The hygienist plays a critical role in helping bleeding disorder patients understand how their disease can affect oral health. From her experiences, Jennifer feels that all hygienists can understand these patients better, prompting her to create her CE program. Jennifer shares her tips and tricks from the hemostasis of wound healing to increasing insurance benefit reimbursements.
Her program includes a packet of cheat sheets including bleeding disorder information, coordination of care forms, tracking forms, and post-op instructions. If patients are using the services of a local HTC, the center may have specific dosing protocols, so Jennifer will coordinate her lectures with the center in the area. Utilizing her resources, the dental professional can provide a true collaboration between medicine and dentistry to help patients achieve strong, healthy lives that reduce the need for costly treatment and the risks associated with bleeds.
At the end of her training programs, Jennifer offers dental practices the opportunity to sign up and accept new patients, thus increasing care for this often-underserved population. Her program is a training class as well as a CE program on how to accept, treat, and bill patients who bleed. Treating these patients helps the patients find a dental home while increasing practice profitability.
Jennifer is a graduate of Michigan State University, where she earned a bachelor's degree in human physiology. She worked in research while she was there, taught in the cadaver clinic, and worked in a free medical clinic. She received her EMT license and worked on an ambulance (she describes herself as a workaholic).
After graduation, she worked in cytology and neurology at hospitals and that is where she found her calling for dental hygiene. During her work in the neurology department she met a man who had his jaw wired after attempting to commit suicide with a shotgun. It devastated her.
She loved life and its many opportunities and here this man had given up. She spent many hours a day working with him and through this experience decided that she had to do more with her life to help people.
She enrolled in the Ferris State dental hygiene program and began saving lives, one mouth at a time. She takes dental hygiene very seriously, loves what she does, and wants to share her passion for education and enthusiasm for hygiene with all hygienists. In addition to her work at the clinic, Jennifer is an adjunct clinical faculty member at the University of Michigan.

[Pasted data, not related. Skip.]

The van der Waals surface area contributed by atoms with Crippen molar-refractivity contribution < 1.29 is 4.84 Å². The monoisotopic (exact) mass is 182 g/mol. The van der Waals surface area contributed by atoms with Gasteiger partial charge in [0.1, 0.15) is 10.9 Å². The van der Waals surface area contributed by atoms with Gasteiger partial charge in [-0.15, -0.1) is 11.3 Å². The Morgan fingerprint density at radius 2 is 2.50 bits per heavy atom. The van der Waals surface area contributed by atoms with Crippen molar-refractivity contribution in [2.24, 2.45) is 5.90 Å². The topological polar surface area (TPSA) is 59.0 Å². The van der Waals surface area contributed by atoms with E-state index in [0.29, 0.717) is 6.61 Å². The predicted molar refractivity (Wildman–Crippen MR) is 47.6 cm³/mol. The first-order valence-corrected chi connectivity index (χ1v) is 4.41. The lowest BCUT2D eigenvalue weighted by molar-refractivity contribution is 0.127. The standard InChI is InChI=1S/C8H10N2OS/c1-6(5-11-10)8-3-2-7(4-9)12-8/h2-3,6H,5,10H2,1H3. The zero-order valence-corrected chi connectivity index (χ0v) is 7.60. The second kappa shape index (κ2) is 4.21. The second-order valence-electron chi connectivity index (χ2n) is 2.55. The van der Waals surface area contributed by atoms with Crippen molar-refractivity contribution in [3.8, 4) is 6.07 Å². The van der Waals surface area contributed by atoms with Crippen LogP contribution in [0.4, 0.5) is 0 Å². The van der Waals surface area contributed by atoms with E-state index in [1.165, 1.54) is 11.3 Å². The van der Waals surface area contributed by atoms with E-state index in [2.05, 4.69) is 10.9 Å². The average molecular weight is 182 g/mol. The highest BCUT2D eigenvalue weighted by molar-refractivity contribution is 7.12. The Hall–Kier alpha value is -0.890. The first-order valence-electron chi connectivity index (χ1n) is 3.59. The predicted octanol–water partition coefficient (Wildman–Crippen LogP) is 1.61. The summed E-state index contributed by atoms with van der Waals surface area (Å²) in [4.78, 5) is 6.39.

When her brain just needs a break, Jennifer has a few motorcycles-dirt and street bikes-so she jumps on board and goes for a ride. She lives in the Lake Ann, Michigan, area with its miles of trails, beautiful lakeshore winding roads, vineyards, forests, and beaches. These rides give her peace and focus so that she returns to work completely refreshed. She is a member of "Stilettos on Steel," a group of empowered women who ride together and have become great friends.
Her work at the bleeding disorder clinic and creating the program on bleeding disorders for dental teams is one of the reasons why she is so passionate about dental hygiene. She has the ability to spread valuable information so that dental teams can become better care providers giving these special patients the best possible health.
For more information about the bleeding clinics or the "Access" program contact Jennifer at: [email protected]
Thought for the month:
"What is called genius is the abundance of life and health." -Henry David Thoreau RDH
ANN-MARIE C. DEPALMA, RDH, MEd, FADIA, FAADH, is the 2017 recipient of the Esther M. Wilkins Distinguished Alumni Award of the Forsyth School for Dental Hygiene/Massachusetts College of Pharmacy. She is a Fellow of the American Academy of Dental Hygiene and the Association of Dental Implant Auxiliaries, as well as a continuous member of ADHA. She presents continuing education programs for dental team members on a variety of topics. Ann-Marie has authored chapters in several texts for dental hygiene. She can be reached at [email protected].